In Part 5, your players learned some bits about where and who you their characters are from. They learned some of the habits and quirks they have picked up in your years in the realm. In Part 6, they learned about what their characters feel about core beliefs, by asking tough questions.
This time, we explore your character’s interactions with the law, the people who are (or were) in close relationships , their path of morality, retirement prospects and death.
Section 11: Government and the Law
This section assumes the characters have broken at least one major law. Players can pay 10 gold to not have that happen. Otherwise, players can select their crime or roll a 1d30, then define what happened. As an option, players can receive a 10 gold if another player explains the details of the crime.
Further, the following questions ask about their crime. Then they were also a victim of a major crime. Repeat the process for the crime committed against the character. Finally, this section challenges if they have killed another person (or people) and how many. If they really don’t want to have killed other people, they can pay 20 gold.
Section 12 digs into the personal relationships a character has had or may still have. I always allow players to have a single pet, and they get to reasonably design it. Just keep it simple. I also remind players they need to decide how they are going to care for it and where it will be located, especially in combat.
We also discover the character’s love life, marriage, and children. I don’t usually force players to have children, so this question is open ended. If a player decides their character has children, follow-up questions may follow (race, age, location, alive/dead). I tend to run games for older players, and the potential topic of child death is not desired.
I am not a fan of any rpg with a rigid alignment labeling system. I am, however, a fan of presenting situations during character creation and players feeling out morality and lawfulness of their characters. Please visit the great alignment articles at Easydamus for great breakdowns and analysis of D&D alignment categories and examples.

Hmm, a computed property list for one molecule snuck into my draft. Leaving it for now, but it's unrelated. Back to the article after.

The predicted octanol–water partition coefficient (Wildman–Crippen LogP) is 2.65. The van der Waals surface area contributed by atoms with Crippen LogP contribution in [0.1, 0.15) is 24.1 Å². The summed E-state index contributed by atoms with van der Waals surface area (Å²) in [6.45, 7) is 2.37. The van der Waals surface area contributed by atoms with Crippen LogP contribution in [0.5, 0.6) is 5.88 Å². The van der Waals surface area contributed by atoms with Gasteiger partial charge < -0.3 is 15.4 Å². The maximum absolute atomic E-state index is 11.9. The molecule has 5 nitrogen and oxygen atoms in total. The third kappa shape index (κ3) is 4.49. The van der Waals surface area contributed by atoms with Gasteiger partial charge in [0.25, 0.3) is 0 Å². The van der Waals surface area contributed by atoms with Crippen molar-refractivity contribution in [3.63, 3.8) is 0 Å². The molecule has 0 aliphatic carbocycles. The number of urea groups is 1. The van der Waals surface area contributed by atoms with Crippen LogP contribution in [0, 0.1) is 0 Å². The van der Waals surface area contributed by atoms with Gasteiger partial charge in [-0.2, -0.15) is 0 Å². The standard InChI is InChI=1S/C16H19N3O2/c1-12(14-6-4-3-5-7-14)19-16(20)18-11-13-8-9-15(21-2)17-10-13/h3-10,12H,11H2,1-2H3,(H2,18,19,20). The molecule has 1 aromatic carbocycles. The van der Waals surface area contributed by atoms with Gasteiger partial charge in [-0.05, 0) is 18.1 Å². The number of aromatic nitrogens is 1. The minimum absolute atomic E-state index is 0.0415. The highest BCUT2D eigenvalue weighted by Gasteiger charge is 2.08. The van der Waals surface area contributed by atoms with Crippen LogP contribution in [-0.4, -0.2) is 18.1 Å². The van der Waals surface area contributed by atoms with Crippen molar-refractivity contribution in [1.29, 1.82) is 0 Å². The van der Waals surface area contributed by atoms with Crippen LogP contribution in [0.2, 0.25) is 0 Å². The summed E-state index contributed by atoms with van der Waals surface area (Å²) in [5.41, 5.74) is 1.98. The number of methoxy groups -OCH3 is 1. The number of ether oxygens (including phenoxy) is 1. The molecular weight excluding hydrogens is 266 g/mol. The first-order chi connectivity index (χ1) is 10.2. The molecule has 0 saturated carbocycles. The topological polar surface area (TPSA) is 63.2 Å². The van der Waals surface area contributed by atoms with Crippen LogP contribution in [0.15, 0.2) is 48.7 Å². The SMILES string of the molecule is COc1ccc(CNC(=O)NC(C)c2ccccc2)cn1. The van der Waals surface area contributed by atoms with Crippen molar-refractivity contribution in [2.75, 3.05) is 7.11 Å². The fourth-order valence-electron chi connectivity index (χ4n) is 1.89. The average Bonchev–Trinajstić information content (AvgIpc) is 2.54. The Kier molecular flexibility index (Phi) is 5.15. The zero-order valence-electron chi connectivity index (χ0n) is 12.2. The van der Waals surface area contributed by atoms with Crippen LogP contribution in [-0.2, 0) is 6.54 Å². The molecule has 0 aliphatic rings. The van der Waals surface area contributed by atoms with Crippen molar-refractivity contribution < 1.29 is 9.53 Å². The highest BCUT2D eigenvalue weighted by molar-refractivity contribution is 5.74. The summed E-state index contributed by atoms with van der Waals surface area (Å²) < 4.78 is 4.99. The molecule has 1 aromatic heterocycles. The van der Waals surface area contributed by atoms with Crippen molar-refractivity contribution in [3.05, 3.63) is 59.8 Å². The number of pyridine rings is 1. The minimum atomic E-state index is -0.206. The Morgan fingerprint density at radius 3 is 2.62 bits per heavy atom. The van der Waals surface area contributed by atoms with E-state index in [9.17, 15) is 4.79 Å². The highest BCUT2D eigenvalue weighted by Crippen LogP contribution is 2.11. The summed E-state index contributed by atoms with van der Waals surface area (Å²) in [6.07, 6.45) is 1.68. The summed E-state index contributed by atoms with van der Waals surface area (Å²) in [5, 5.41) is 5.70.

My players know I do not run explicitly evil player character campaigns, but players can occasionally do bad things for good reasons (yes the greater good trope). Here are lawful, neutral, and chaotic tenets, balanced with good and neutral moralities. The only difference between stand alignment labels and this approach is this allows for more granularity. It also does not give you the label. A player can also reference their particular deity’s alignment preference from Section 5 to assist in choosing an option.
The task in this section is to pick the best option in each grouping. Then I have each player select one of the “commandments” as most important. I then add that as another bond or ideal to their background.
Section 14 asks the question: what will you do when your adventuring days are over? It is important for players to have character goals. The methods of death chart is inspired/snipped from the wonderful publication by Ennead Games Background & Details Kit.
Next time, we’ll be heading back into Backgrounds and Classes to find out why and when they chose what they chose.